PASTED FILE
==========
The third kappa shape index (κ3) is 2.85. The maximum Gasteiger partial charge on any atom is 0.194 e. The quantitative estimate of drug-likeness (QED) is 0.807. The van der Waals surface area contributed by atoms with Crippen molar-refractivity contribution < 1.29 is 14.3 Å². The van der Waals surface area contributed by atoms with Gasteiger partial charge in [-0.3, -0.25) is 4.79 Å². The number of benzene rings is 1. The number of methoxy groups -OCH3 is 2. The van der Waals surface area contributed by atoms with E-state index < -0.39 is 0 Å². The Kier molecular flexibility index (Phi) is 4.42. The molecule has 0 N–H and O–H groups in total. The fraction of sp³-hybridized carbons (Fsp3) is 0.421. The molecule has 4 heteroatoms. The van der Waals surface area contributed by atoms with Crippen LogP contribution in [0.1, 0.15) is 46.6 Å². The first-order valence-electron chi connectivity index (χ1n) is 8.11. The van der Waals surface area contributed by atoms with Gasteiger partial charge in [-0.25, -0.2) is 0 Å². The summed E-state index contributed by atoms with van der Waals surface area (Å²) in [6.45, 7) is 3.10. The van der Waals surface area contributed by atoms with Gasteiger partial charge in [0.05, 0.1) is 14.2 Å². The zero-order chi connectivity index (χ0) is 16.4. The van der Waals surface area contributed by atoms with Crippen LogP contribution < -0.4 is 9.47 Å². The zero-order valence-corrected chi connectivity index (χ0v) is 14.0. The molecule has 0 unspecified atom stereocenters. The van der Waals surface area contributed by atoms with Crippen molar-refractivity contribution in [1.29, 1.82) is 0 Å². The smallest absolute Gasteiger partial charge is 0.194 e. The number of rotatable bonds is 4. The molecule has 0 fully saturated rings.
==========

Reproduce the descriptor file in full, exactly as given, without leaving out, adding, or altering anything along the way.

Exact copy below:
The third kappa shape index (κ3) is 2.85. The maximum Gasteiger partial charge on any atom is 0.194 e. The quantitative estimate of drug-likeness (QED) is 0.807. The van der Waals surface area contributed by atoms with Crippen molar-refractivity contribution < 1.29 is 14.3 Å². The van der Waals surface area contributed by atoms with Gasteiger partial charge in [-0.3, -0.25) is 4.79 Å². The number of benzene rings is 1. The number of methoxy groups -OCH3 is 2. The van der Waals surface area contributed by atoms with E-state index < -0.39 is 0 Å². The Kier molecular flexibility index (Phi) is 4.42. The molecule has 0 N–H and O–H groups in total. The fraction of sp³-hybridized carbons (Fsp3) is 0.421. The molecule has 4 heteroatoms. The van der Waals surface area contributed by atoms with Crippen LogP contribution in [0.1, 0.15) is 46.6 Å². The first-order valence-electron chi connectivity index (χ1n) is 8.11. The van der Waals surface area contributed by atoms with Gasteiger partial charge in [-0.25, -0.2) is 0 Å². The summed E-state index contributed by atoms with van der Waals surface area (Å²) in [6.45, 7) is 3.10. The van der Waals surface area contributed by atoms with Gasteiger partial charge in [0.05, 0.1) is 14.2 Å². The zero-order chi connectivity index (χ0) is 16.4. The van der Waals surface area contributed by atoms with Crippen LogP contribution < -0.4 is 9.47 Å². The zero-order valence-corrected chi connectivity index (χ0v) is 14.0. The molecule has 0 unspecified atom stereocenters. The van der Waals surface area contributed by atoms with Crippen molar-refractivity contribution in [1.29, 1.82) is 0 Å². The smallest absolute Gasteiger partial charge is 0.194 e. The number of rotatable bonds is 4. The molecule has 0 fully saturated rings.